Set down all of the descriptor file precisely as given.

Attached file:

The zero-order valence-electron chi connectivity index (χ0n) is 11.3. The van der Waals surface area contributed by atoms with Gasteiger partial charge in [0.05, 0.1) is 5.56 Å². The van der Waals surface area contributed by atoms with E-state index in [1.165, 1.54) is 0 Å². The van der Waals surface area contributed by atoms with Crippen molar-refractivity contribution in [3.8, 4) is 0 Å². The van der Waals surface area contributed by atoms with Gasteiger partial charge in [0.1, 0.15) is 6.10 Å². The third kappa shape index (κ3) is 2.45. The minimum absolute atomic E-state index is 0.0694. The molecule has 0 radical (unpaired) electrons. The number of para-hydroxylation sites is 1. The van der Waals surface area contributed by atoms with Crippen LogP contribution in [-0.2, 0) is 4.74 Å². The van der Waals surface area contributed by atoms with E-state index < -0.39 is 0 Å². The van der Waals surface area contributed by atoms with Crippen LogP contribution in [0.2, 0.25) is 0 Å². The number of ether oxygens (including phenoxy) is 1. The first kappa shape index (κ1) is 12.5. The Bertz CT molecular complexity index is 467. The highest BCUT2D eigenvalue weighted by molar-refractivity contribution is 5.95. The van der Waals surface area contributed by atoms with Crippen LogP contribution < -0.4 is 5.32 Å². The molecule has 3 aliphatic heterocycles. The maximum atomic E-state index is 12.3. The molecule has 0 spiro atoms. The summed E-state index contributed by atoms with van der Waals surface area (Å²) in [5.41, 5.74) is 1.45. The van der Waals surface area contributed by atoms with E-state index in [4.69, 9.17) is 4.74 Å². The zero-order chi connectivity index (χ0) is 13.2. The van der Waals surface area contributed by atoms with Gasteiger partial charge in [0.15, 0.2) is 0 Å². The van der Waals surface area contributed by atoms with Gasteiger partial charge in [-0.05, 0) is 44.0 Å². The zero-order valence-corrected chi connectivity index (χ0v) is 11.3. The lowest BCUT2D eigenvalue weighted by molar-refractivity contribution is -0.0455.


The zero-order valence-electron chi connectivity index (χ0n) is 11.3. The van der Waals surface area contributed by atoms with Gasteiger partial charge in [0.05, 0.1) is 5.56 Å². The van der Waals surface area contributed by atoms with E-state index in [1.165, 1.54) is 0 Å². The van der Waals surface area contributed by atoms with Crippen molar-refractivity contribution in [3.8, 4) is 0 Å². The van der Waals surface area contributed by atoms with Gasteiger partial charge in [0.1, 0.15) is 6.10 Å². The third kappa shape index (κ3) is 2.45. The minimum absolute atomic E-state index is 0.0694. The molecule has 0 radical (unpaired) electrons. The number of para-hydroxylation sites is 1. The van der Waals surface area contributed by atoms with Crippen LogP contribution in [-0.2, 0) is 4.74 Å². The van der Waals surface area contributed by atoms with E-state index < -0.39 is 0 Å². The van der Waals surface area contributed by atoms with Crippen LogP contribution in [0.2, 0.25) is 0 Å². The number of ether oxygens (including phenoxy) is 1. The first kappa shape index (κ1) is 12.5. The Bertz CT molecular complexity index is 467. The highest BCUT2D eigenvalue weighted by molar-refractivity contribution is 5.95. The van der Waals surface area contributed by atoms with Crippen LogP contribution < -0.4 is 5.32 Å². The molecule has 3 aliphatic heterocycles. The maximum atomic E-state index is 12.3. The molecule has 0 spiro atoms. The summed E-state index contributed by atoms with van der Waals surface area (Å²) in [5.41, 5.74) is 1.45. The van der Waals surface area contributed by atoms with E-state index in [4.69, 9.17) is 4.74 Å². The zero-order chi connectivity index (χ0) is 13.2. The van der Waals surface area contributed by atoms with Gasteiger partial charge in [0.15, 0.2) is 0 Å². The van der Waals surface area contributed by atoms with Gasteiger partial charge in [-0.05, 0) is 44.0 Å². The zero-order valence-corrected chi connectivity index (χ0v) is 11.3. The lowest BCUT2D eigenvalue weighted by molar-refractivity contribution is -0.0455.